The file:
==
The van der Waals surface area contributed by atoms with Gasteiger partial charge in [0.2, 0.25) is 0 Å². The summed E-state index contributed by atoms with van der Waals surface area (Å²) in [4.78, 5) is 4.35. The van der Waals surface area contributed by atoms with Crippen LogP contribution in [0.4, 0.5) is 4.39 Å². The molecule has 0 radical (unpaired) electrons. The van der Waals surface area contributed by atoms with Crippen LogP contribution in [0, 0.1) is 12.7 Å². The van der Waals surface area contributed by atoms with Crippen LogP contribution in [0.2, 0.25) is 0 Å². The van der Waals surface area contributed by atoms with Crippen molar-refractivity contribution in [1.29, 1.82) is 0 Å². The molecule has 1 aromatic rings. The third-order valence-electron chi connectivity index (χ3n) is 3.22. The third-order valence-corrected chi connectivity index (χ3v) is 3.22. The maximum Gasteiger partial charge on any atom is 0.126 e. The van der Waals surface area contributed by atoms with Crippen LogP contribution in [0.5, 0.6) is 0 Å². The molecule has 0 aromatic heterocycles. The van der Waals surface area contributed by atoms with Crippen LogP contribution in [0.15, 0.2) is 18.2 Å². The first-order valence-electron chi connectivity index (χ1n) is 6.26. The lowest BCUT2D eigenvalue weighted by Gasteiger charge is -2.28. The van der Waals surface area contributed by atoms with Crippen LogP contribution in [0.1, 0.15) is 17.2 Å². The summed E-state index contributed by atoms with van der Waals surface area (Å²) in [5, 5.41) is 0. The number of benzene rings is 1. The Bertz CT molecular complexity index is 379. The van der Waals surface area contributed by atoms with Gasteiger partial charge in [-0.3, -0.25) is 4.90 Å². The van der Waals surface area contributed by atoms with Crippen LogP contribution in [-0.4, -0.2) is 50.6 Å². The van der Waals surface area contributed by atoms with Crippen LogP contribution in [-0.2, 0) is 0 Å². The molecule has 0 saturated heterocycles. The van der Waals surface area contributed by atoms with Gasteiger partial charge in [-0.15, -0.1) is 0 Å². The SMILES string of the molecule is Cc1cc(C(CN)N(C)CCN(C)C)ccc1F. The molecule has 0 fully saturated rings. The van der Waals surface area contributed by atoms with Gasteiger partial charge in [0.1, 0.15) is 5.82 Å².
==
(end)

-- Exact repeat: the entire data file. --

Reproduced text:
The van der Waals surface area contributed by atoms with Gasteiger partial charge in [0.2, 0.25) is 0 Å². The summed E-state index contributed by atoms with van der Waals surface area (Å²) in [4.78, 5) is 4.35. The van der Waals surface area contributed by atoms with Crippen LogP contribution in [0.4, 0.5) is 4.39 Å². The molecule has 0 radical (unpaired) electrons. The van der Waals surface area contributed by atoms with Crippen LogP contribution in [0, 0.1) is 12.7 Å². The van der Waals surface area contributed by atoms with Crippen LogP contribution in [0.2, 0.25) is 0 Å². The van der Waals surface area contributed by atoms with Crippen molar-refractivity contribution in [1.29, 1.82) is 0 Å². The molecule has 1 aromatic rings. The third-order valence-electron chi connectivity index (χ3n) is 3.22. The third-order valence-corrected chi connectivity index (χ3v) is 3.22. The maximum Gasteiger partial charge on any atom is 0.126 e. The van der Waals surface area contributed by atoms with Crippen LogP contribution in [0.5, 0.6) is 0 Å². The molecule has 0 aromatic heterocycles. The van der Waals surface area contributed by atoms with Crippen LogP contribution in [0.15, 0.2) is 18.2 Å². The first-order valence-electron chi connectivity index (χ1n) is 6.26. The lowest BCUT2D eigenvalue weighted by Gasteiger charge is -2.28. The van der Waals surface area contributed by atoms with Crippen LogP contribution in [0.1, 0.15) is 17.2 Å². The summed E-state index contributed by atoms with van der Waals surface area (Å²) in [5, 5.41) is 0. The number of benzene rings is 1. The Bertz CT molecular complexity index is 379. The van der Waals surface area contributed by atoms with Gasteiger partial charge in [-0.3, -0.25) is 4.90 Å². The van der Waals surface area contributed by atoms with Crippen LogP contribution in [-0.4, -0.2) is 50.6 Å². The van der Waals surface area contributed by atoms with Crippen LogP contribution in [-0.2, 0) is 0 Å². The molecule has 0 saturated heterocycles. The van der Waals surface area contributed by atoms with Gasteiger partial charge in [-0.15, -0.1) is 0 Å². The SMILES string of the molecule is Cc1cc(C(CN)N(C)CCN(C)C)ccc1F. The molecule has 0 fully saturated rings. The van der Waals surface area contributed by atoms with Gasteiger partial charge in [0.1, 0.15) is 5.82 Å².